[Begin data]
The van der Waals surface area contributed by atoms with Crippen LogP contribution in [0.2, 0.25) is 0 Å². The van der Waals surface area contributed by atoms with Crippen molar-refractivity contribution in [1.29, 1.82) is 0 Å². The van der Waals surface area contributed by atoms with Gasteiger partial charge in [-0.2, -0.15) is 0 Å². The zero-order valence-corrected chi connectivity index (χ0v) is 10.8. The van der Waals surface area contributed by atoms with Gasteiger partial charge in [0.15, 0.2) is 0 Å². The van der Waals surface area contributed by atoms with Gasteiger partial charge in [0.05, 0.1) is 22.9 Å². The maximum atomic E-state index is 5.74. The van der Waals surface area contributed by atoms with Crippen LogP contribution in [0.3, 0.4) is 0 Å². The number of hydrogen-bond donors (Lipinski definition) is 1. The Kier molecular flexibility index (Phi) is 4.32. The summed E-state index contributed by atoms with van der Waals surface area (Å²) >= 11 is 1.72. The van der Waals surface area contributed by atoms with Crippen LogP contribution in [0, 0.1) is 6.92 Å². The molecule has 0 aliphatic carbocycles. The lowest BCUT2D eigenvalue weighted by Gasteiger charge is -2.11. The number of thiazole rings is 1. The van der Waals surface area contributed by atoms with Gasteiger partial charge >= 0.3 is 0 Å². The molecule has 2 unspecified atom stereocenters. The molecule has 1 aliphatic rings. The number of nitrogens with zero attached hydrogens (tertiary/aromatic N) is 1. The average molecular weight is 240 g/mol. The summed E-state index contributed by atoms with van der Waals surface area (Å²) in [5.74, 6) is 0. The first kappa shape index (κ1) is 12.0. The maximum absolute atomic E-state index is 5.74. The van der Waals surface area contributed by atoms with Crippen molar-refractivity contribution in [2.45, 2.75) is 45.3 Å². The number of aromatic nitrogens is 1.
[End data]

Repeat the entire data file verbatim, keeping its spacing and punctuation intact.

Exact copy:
The van der Waals surface area contributed by atoms with Crippen LogP contribution in [0.2, 0.25) is 0 Å². The van der Waals surface area contributed by atoms with Crippen molar-refractivity contribution in [1.29, 1.82) is 0 Å². The van der Waals surface area contributed by atoms with Gasteiger partial charge in [-0.2, -0.15) is 0 Å². The zero-order valence-corrected chi connectivity index (χ0v) is 10.8. The van der Waals surface area contributed by atoms with Gasteiger partial charge in [0.15, 0.2) is 0 Å². The van der Waals surface area contributed by atoms with Gasteiger partial charge in [0.05, 0.1) is 22.9 Å². The maximum atomic E-state index is 5.74. The van der Waals surface area contributed by atoms with Crippen LogP contribution in [0.3, 0.4) is 0 Å². The number of hydrogen-bond donors (Lipinski definition) is 1. The Kier molecular flexibility index (Phi) is 4.32. The summed E-state index contributed by atoms with van der Waals surface area (Å²) >= 11 is 1.72. The van der Waals surface area contributed by atoms with Crippen LogP contribution in [0, 0.1) is 6.92 Å². The molecule has 0 aliphatic carbocycles. The lowest BCUT2D eigenvalue weighted by Gasteiger charge is -2.11. The number of thiazole rings is 1. The van der Waals surface area contributed by atoms with Gasteiger partial charge >= 0.3 is 0 Å². The molecule has 2 unspecified atom stereocenters. The molecule has 1 aliphatic rings. The number of nitrogens with zero attached hydrogens (tertiary/aromatic N) is 1. The average molecular weight is 240 g/mol. The summed E-state index contributed by atoms with van der Waals surface area (Å²) in [5.74, 6) is 0. The first kappa shape index (κ1) is 12.0. The maximum absolute atomic E-state index is 5.74. The van der Waals surface area contributed by atoms with Crippen molar-refractivity contribution in [2.45, 2.75) is 45.3 Å². The number of aromatic nitrogens is 1.